The Pristine Wilderness of the Rio Dulce

The Rio Dulce stands out in my memory as one of my favorite places in Guatemala. I had been once before, about 10 years ago, while on vacation with my father and my niece. The name Rio Dulce literally means “Sweet River” in Spanish and includes 8 biologically rich protected areas. I remember embarking on a river boat ride full of mangroves, gorges, palm trees, wild flowers and water lilies. While on our way to Livingston, our boat dropped off two backpackers at a hotel located about halfway through the journey and I thought to myself, “one day I will stay there”.

So in preparation for this trip, I did my research and found the hotel, Finca Tatin. Unfortunately I hadn’t planned my journey well enough. Early in the morning, I took a shuttle from Antigua to Guatemala City, where I then caught a pullman coach to Rio Dulce. What I hadn’t realized is that there are only two lanchas colectivas (water taxis) per day that go to Finca Tatin and I had already missed the last one.

Hiring a private lancha was too expensive, so I booked a hostel to spend in the night in Rio Dulce. The town of Fronteras, generally known as Rio Dulce, is not very special but it is the main transit point and is a good place to go to the bank or pharmacy. There are also restaurants, food vendors, souvenir shops and hotels. Most accommodation, though, is located along the river itself. I chose to Kangaroo’s, which was nice enough, but not the experience I was looking for.

The next morning I caught the 9:30 am lancha colectiva to Finca Tatin by route of Livingston. The boat ride was just as lovely as I remembered it. It passes by the Castillo de San Felipe, a historic fort that once protected Guatemala from pirates. The area is a national park and looks like the perfect spot for a picnic. It also passes by the Isla de Pajaros (Bird Island), which is almost always full of birds. In addition, there’s a 15 minute stop at Aguas Calientes, where you can enjoy a natural hot spring,d so don’t forget to put on a swimsuit beforehand.

Rio Dulce
Castillo de San Felipe
Rio Dulce
Water lilies along the Rio Dulce
Rio Dulce
Small villages along the Rio Dulce

Finca Tatin is located in a remote part of the Rio Dulce, about an hour away from Fronteras. So there are very few tourists, which to me is perfect. The property is a series of bungalows situated within the mangrove forest. The area is powered by solar energy, so if you want to charge your electronics, you have to do so in the main area and it operates from 7am to 7pm. Internet and phone service is inconsistent, but I found it nice to be unplugged for a while. I spent the majority of my time lazing in a hammock watching the mangrove forest. If you look closely, there are dozens of tiny crabs scurrying about. Birds dart through the trees. Butterflies flutter around. At night, you’ll see the fireflies. One time, I spotted a turtle. Another time, I saw river otters.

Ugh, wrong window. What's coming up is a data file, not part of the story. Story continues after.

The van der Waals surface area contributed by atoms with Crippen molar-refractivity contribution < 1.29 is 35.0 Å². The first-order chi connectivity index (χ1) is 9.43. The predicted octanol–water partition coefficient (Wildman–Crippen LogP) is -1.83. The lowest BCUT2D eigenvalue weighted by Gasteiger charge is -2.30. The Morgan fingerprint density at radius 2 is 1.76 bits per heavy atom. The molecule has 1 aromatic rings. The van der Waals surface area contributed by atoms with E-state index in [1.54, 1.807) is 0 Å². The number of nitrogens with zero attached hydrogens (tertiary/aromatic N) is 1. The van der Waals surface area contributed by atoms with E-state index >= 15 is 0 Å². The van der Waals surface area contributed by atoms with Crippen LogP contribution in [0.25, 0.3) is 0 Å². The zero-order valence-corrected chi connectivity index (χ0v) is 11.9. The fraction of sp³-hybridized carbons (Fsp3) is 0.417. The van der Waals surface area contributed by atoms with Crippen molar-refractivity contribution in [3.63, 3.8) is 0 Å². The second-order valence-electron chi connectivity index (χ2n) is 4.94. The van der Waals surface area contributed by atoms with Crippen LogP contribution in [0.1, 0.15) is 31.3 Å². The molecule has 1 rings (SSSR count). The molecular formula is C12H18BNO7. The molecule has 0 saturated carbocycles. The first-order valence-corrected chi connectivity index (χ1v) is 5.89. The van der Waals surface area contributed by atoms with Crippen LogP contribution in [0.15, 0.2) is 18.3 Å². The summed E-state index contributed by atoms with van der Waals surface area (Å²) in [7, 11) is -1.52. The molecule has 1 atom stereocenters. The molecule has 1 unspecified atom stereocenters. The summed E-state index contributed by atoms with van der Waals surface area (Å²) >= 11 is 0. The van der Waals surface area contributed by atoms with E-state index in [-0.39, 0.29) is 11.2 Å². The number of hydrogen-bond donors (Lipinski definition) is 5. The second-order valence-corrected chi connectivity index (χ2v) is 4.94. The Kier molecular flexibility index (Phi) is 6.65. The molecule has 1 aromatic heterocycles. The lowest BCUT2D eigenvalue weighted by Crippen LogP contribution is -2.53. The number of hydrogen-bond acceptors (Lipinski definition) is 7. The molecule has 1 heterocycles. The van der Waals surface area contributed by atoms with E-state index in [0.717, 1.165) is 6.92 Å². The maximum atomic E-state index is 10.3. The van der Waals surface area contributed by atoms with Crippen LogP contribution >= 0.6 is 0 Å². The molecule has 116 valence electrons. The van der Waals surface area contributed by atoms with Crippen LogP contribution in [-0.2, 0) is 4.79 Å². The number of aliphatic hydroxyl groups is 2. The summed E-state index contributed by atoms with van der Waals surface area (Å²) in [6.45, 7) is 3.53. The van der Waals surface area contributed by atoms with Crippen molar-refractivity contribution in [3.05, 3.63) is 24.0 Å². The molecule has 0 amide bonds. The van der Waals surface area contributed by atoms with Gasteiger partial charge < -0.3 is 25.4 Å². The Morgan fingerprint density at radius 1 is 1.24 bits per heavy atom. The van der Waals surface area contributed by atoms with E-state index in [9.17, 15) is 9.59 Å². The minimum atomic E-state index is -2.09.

Since I had missed the lancha colectiva the first day, I had a bit less time than I wanted at Finca Tatin. I had hoped to hike from the property to Livingston and spend the day there. The hotel can hire a guide for you and then you can either take the lancha back or have your stuff shipped to you. I guess it’s a good excuse to go back!

Rio Dulce
Finca Tatin
Rio Dulce
River otter at Finca Tatin
Rio Dulce
School of Ak’Tenamit

Instead, I took a short hike to Ak’Tenamit, a nonprofit that provides healthcare and education to the Q’eqchi Maya people. They also have a community tourism training program and it is through them that Finca Tatin organizes guides to Livingston and some nearby caves. The hike there is about a 20 minute walk through a dense forest. You’ll also have to cross a river and you should be aware that the water level can be quite high after heavy rains. There are a few markers that will guide the way. Be sure to wear good shoes and bring a liter of water. Rio Dulce can be quite humid so you need to be mindful of staying hydrated. The grounds at Ak’Tenamit are quite pretty and it was nice to see all of the projects they are working on. The locals there are friendly too and I felt safe walking around by myself.

After my hike, I enjoyed a temescal, Mayan traditional sauna. These saunas are dome-shaped and quite small; you have to crouch down in order to enter one. This particular one was heated by an old fashioned wood stove that you spray with water on the outside of it in order to produce steam. The bottom of the temescal is covered in water so you can splash some on yourself if you get too hot. Or you could jump into the river, which just outside the temescal. I did a bit of both. It was so refreshing to swim amongst such natural beauty. About an hour after I entered the temescal, the sun began to set and turned the sky a beautiful golden color. Another hour later, it was dark and I swam beneath the stars.